people in the new camps as a reserve of cheap labour, as it happened for many years in South Africa under the apartheid regime."
The Weekly Observer (Kampala)
3 January 2008 / Posted to the web 3 January 2008
By Fr. Carlos Rodríguez
Few people seem to recall when and how displaced people's camps were started in Acholi.
I do remember very well how around September 1996 the army went around
villages in Gulu district compelling people to leave their homes -at
times giving them a deadline of one or two days, not rarely forcing
them to vacate the village on the spot- and concentrate in "protected
villages" in trading centres.
The message those days was that they were going to finish off the
rebels in a military operation that would last "two or three months",
and after that period people could go back to their homes.
Other camps were started because of people spontaneously fleeing the
Lord's Resistance Army terror. Others came into existence after the
UPDF gave a 48-hour ultimatum broadcast in September 2002, after which
the people who had resisted previously had little choice.
If I cannot grasp how people can forget so easily what happened a
mere decade ago, it defies my understanding how we seem to be
forgetting these days the origin of the so-called "decongestion" or
"satellite" camps that now dot the countryside of Acholiland.
It is almost two years that in one of their recent plans for the
North, the government announced the resettlement of IDPs in Lango and
Teso, from the displaced people's camps to their homes, and the moving
of the people of Acholi to these smaller settlements on the grounds
that there were still "pockets of rebels" roaming the rural areas that
could cause insecurity.
Well, ever since the remaining LRA fighters moved from Acholi to
South Sudan and to Garamba, there have been no more of such "pockets",
and in any case the government has announced almost every other week
that with or without peace talks succeeding the Kony rebels would never
return to Uganda.
If we are to take these statements seriously, it simply means that
the reason for the existence of satellite camps is no more, and we
should expect all camps, big or small to disappear and see people going
back to their own ancestral land.
But go to Acholi these days and see by yourself that the ones going
back straight to their original homes are a minority. Updated figures
by humanitarian agencies like UNHCR speak of about half a million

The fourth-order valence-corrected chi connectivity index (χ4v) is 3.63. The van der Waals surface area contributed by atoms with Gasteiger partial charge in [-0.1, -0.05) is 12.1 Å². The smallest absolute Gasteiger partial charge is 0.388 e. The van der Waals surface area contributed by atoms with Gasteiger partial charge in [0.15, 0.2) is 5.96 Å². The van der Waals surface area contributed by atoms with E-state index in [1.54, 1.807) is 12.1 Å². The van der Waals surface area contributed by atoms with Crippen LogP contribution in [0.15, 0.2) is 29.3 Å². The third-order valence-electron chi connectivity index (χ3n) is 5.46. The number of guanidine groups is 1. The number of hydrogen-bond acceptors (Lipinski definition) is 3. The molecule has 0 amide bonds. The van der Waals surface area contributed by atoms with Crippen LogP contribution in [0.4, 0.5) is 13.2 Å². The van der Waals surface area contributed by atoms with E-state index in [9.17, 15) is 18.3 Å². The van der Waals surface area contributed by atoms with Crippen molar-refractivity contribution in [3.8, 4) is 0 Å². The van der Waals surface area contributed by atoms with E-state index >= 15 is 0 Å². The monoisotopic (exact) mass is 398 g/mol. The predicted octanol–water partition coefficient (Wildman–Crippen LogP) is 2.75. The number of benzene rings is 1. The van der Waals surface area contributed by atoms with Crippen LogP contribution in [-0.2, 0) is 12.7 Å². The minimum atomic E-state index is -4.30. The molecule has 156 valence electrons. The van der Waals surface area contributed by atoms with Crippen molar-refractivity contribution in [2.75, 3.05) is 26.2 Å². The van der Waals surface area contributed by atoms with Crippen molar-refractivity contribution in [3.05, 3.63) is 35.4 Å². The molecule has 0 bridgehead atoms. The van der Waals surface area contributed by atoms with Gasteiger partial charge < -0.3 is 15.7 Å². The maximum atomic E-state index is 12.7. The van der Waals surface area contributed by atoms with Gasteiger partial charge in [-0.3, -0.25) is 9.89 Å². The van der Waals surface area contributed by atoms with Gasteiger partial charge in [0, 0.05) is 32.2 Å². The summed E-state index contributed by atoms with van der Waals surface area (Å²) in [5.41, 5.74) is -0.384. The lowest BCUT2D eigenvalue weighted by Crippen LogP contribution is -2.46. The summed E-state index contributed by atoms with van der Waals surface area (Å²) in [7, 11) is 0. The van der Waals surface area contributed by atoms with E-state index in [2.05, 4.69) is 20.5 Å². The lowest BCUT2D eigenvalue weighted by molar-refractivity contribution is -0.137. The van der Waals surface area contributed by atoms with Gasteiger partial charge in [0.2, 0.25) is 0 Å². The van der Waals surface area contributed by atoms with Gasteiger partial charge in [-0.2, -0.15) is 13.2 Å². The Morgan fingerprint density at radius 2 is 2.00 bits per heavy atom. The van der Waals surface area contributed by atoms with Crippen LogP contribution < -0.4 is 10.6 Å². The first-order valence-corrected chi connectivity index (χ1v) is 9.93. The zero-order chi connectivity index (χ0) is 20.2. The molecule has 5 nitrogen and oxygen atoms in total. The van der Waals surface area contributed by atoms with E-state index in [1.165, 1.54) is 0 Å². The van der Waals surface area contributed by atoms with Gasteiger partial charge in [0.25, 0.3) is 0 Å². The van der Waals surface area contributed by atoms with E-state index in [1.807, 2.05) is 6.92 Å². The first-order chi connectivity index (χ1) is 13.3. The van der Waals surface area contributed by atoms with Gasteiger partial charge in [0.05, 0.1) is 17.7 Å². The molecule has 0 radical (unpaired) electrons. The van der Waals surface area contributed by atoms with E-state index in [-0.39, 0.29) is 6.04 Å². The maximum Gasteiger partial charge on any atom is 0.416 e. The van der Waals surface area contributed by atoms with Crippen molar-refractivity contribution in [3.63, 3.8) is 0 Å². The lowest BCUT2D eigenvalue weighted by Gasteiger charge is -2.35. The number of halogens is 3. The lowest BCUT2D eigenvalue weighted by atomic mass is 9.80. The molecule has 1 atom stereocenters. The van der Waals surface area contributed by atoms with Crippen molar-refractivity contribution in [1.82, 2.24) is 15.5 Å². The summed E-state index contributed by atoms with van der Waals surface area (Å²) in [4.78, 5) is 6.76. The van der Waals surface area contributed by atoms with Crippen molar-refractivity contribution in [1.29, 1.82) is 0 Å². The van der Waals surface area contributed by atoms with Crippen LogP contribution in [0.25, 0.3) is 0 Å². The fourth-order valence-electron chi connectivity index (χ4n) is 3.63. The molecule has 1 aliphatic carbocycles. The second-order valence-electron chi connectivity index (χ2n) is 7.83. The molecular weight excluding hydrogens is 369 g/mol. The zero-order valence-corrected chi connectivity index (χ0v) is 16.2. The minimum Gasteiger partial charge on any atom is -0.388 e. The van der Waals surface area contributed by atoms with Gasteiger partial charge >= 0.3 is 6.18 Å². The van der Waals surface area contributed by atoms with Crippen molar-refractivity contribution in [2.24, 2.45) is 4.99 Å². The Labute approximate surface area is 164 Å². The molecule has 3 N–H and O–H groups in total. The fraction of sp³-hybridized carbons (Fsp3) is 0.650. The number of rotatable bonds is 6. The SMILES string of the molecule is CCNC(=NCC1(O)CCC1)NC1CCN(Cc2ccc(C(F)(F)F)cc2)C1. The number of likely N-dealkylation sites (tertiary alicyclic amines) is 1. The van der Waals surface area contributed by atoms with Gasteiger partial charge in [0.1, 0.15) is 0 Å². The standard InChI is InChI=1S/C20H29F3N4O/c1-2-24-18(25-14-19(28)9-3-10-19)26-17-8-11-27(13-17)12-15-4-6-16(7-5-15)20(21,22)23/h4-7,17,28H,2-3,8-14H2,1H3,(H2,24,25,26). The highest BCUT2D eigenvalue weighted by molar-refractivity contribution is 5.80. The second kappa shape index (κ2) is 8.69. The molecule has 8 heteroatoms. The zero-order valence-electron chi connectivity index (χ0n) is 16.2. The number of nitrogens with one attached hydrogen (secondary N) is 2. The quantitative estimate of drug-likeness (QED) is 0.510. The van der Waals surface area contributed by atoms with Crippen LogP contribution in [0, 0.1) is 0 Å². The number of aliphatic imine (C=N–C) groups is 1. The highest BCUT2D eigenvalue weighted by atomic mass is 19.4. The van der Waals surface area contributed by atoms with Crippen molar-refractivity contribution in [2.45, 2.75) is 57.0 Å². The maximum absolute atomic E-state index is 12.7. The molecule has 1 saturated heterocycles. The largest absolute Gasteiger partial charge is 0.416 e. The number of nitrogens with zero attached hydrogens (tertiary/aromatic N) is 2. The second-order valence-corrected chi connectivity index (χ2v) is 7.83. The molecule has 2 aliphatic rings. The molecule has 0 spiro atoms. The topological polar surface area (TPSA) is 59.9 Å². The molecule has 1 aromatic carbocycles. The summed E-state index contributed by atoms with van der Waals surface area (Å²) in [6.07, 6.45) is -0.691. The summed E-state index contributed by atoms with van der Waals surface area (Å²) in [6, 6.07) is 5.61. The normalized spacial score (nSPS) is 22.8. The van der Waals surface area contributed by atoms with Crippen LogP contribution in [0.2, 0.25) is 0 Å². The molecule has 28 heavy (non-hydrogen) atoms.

people resettled, most of them in Lango and Teso. So, we still have at
least 1,200,000 IDPs in Acholi. Unless, of course, we want to count the
ones living in satellite camps as having reached their homes, which I
don't think is the case!
The situation is tricky, to say the least. It is not that anybody
prevents people from going back to their original homes, but the sheer
fact is that if you pick up your belongings and go there, in most cases
you will find no water, no functional school and almost nothing to
Fear, also, is still a factor. At the same time, you wonder why
local councils -which have a lot of power and can count on available
resources - are not doing more to help people reach the places which
are truly theirs and settle there. And why are some NGOs contributing
to this artificial situation by availing facilities in displaced people
settlements and not in the people's real homes?
Under these circumstances, here come proposals (we hope they are
only that) of giving big chunks of land for commercial farming in Amuru
district. Let us suppose that I am a potential investor (foreign or
local) and that I want a start a business. The procedure in such cases
is normally that I go and speak directly to the people I want to deal
with and the local authorities who represent them.
Going directly to the country's highest authority for the government
to try to convince the people to accept the arrangement sounds strange,
to say the least, and it can even reinforce the perception that maybe
it was true after all that there is a hidden agenda - to keep the
people in the new camps as a reserve of cheap labour, as it happened
for many years in South Africa under the apartheid regime.
Call it industrialisation or progress if you like. No one will
convince me that this is nothing but potential exploitation of war
victims in their own territory.
This is why I cannot but praise Acholi MPs who have exercised common
sense by stating that the first step is to have people return to their
original homes, and then whoever wants to engage in business with them;
let him go directly to them. Archbishop John Baptist Odama in his
Christmas homily also cautioned people about the "greed of the rich"
who want to take advantage of people's land.
As simple as that.
The author is the editor of Leadership Magazine
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